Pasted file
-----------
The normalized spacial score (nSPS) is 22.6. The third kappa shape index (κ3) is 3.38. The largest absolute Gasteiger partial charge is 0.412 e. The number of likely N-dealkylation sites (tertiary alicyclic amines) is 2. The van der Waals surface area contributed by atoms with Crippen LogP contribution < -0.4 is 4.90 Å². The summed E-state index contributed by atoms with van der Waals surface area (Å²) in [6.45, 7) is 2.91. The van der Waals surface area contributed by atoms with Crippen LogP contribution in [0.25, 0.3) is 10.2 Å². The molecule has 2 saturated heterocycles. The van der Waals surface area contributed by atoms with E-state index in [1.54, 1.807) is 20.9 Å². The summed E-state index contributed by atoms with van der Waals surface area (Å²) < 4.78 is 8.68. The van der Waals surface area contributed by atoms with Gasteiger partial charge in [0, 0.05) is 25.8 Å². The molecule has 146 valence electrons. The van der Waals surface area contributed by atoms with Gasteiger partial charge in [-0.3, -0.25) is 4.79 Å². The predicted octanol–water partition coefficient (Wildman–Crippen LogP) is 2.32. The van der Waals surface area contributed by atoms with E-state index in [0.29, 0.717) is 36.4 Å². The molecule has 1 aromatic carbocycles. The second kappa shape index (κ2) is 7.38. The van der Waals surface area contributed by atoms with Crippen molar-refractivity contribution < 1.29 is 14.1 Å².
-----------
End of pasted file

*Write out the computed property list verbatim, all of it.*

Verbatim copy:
The normalized spacial score (nSPS) is 22.6. The third kappa shape index (κ3) is 3.38. The largest absolute Gasteiger partial charge is 0.412 e. The number of likely N-dealkylation sites (tertiary alicyclic amines) is 2. The van der Waals surface area contributed by atoms with Crippen LogP contribution < -0.4 is 4.90 Å². The summed E-state index contributed by atoms with van der Waals surface area (Å²) in [6.45, 7) is 2.91. The van der Waals surface area contributed by atoms with Crippen LogP contribution in [0.25, 0.3) is 10.2 Å². The molecule has 2 saturated heterocycles. The van der Waals surface area contributed by atoms with E-state index in [1.54, 1.807) is 20.9 Å². The summed E-state index contributed by atoms with van der Waals surface area (Å²) < 4.78 is 8.68. The van der Waals surface area contributed by atoms with Gasteiger partial charge in [0, 0.05) is 25.8 Å². The molecule has 146 valence electrons. The van der Waals surface area contributed by atoms with Gasteiger partial charge in [-0.3, -0.25) is 4.79 Å². The predicted octanol–water partition coefficient (Wildman–Crippen LogP) is 2.32. The van der Waals surface area contributed by atoms with E-state index in [0.29, 0.717) is 36.4 Å². The molecule has 1 aromatic carbocycles. The second kappa shape index (κ2) is 7.38. The van der Waals surface area contributed by atoms with Crippen molar-refractivity contribution < 1.29 is 14.1 Å².